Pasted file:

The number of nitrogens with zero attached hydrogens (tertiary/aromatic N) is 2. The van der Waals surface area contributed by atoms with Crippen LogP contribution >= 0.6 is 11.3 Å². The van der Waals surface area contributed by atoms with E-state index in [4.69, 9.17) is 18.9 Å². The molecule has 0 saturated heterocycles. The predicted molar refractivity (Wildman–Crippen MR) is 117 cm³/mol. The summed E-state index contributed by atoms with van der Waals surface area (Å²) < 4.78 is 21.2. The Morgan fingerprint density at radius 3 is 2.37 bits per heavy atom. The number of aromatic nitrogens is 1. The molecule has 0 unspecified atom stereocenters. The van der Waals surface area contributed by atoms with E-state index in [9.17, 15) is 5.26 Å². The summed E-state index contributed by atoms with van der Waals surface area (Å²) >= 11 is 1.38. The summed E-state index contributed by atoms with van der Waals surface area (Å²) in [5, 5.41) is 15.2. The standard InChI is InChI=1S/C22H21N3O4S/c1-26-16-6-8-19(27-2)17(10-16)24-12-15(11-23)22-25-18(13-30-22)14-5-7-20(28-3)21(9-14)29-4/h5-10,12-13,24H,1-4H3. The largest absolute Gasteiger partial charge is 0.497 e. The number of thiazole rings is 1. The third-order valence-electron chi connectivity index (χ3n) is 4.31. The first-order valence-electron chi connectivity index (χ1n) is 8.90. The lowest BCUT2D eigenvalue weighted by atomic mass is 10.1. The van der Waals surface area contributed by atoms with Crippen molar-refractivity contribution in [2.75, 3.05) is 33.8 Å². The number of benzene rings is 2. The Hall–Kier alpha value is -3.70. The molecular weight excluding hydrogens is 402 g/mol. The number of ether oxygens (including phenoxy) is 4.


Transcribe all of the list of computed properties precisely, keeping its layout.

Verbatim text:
The number of nitrogens with zero attached hydrogens (tertiary/aromatic N) is 2. The van der Waals surface area contributed by atoms with Crippen LogP contribution >= 0.6 is 11.3 Å². The van der Waals surface area contributed by atoms with E-state index in [4.69, 9.17) is 18.9 Å². The molecule has 0 saturated heterocycles. The predicted molar refractivity (Wildman–Crippen MR) is 117 cm³/mol. The summed E-state index contributed by atoms with van der Waals surface area (Å²) < 4.78 is 21.2. The Morgan fingerprint density at radius 3 is 2.37 bits per heavy atom. The number of aromatic nitrogens is 1. The molecule has 0 unspecified atom stereocenters. The van der Waals surface area contributed by atoms with E-state index in [9.17, 15) is 5.26 Å². The summed E-state index contributed by atoms with van der Waals surface area (Å²) >= 11 is 1.38. The summed E-state index contributed by atoms with van der Waals surface area (Å²) in [5, 5.41) is 15.2. The standard InChI is InChI=1S/C22H21N3O4S/c1-26-16-6-8-19(27-2)17(10-16)24-12-15(11-23)22-25-18(13-30-22)14-5-7-20(28-3)21(9-14)29-4/h5-10,12-13,24H,1-4H3. The largest absolute Gasteiger partial charge is 0.497 e. The number of thiazole rings is 1. The third-order valence-electron chi connectivity index (χ3n) is 4.31. The first-order valence-electron chi connectivity index (χ1n) is 8.90. The lowest BCUT2D eigenvalue weighted by atomic mass is 10.1. The van der Waals surface area contributed by atoms with Crippen molar-refractivity contribution in [2.75, 3.05) is 33.8 Å². The number of benzene rings is 2. The Hall–Kier alpha value is -3.70. The molecular weight excluding hydrogens is 402 g/mol. The number of ether oxygens (including phenoxy) is 4.